[issue1943] improved allocation of PyUnicode objects
report at bugs.python.org
Tue Jun 2 19:17:42 CEST 2009
Antoine Pitrou <pitrou at free.fr> added the comment:
> You cannot simply recompile your code and have it working.
Who is "you"?
People doing mundane things with PyUnicodeObjects certainly can,
assuming they use the macros for any member access.
> Please note that all type objects documented in the header files
> not explicitly declared for private use only, are in fact
> public APIs.
If the datatype layout is not publicly documented in the API reference,
it certainly seems to be a non-public part of the API. That's why we
have macros for member access, instead of letting people access members
The fact that my patch doesn't touch any part of the C sources except
for the unicode implementation itself seems to support this view as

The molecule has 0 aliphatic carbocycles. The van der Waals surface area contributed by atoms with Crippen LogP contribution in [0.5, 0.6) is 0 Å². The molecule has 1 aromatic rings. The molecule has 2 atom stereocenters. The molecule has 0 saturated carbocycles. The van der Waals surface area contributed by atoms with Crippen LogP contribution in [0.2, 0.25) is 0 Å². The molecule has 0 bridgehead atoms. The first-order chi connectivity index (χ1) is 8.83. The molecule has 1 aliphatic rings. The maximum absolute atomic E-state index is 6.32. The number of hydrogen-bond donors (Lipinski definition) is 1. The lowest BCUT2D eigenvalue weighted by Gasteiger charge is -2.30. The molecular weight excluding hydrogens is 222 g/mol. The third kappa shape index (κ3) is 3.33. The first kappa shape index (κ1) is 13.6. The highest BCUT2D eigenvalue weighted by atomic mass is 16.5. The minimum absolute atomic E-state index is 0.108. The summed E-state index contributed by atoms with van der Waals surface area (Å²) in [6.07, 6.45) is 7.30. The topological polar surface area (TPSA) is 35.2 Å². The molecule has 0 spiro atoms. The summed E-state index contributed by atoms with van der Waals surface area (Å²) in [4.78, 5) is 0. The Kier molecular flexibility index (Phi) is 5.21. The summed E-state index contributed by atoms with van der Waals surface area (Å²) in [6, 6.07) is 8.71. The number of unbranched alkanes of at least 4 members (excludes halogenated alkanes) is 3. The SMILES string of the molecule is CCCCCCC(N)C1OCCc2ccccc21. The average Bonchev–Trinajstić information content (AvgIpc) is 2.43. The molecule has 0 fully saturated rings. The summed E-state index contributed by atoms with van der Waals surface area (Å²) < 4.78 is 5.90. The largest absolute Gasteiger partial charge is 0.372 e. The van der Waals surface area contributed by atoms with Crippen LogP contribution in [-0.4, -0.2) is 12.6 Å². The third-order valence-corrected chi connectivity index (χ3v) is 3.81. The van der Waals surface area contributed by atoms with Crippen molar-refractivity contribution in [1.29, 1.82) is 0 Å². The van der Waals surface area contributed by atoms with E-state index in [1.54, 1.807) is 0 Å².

well: people have been using the macros because they understand the
actual layout shouldn't be relied upon.
> You need access to those type objects in order to
> be able to subclass them.
As is needed for every other core object whose layout is nevertheless
changed now and then... I think it should be expected that any code
relying on low-level implementation specifics can break now and then.
Changing low-level implementation specifics is often a prerequisite for
improving things and it would be foolish to make a promise that we
guarantee 100% compatibility at that level.
(we could of course strengthen the rules for unicode if it was
demonstrated that there are several popular instances of subclassing
unicode in a C extension. However, I haven't seen any such examples)
> Note that the Unicode implementation takes great care not to hide
> this binary incompatibility - by remapping all APIs to include the
> UCS2/UCS4 hint in the exported name.
That's because there are UCS2 and UCS4 builds *of the same interpreter
version*, and people are not necessarily aware of there being a
difference. Such variability is not what we are talking about here.
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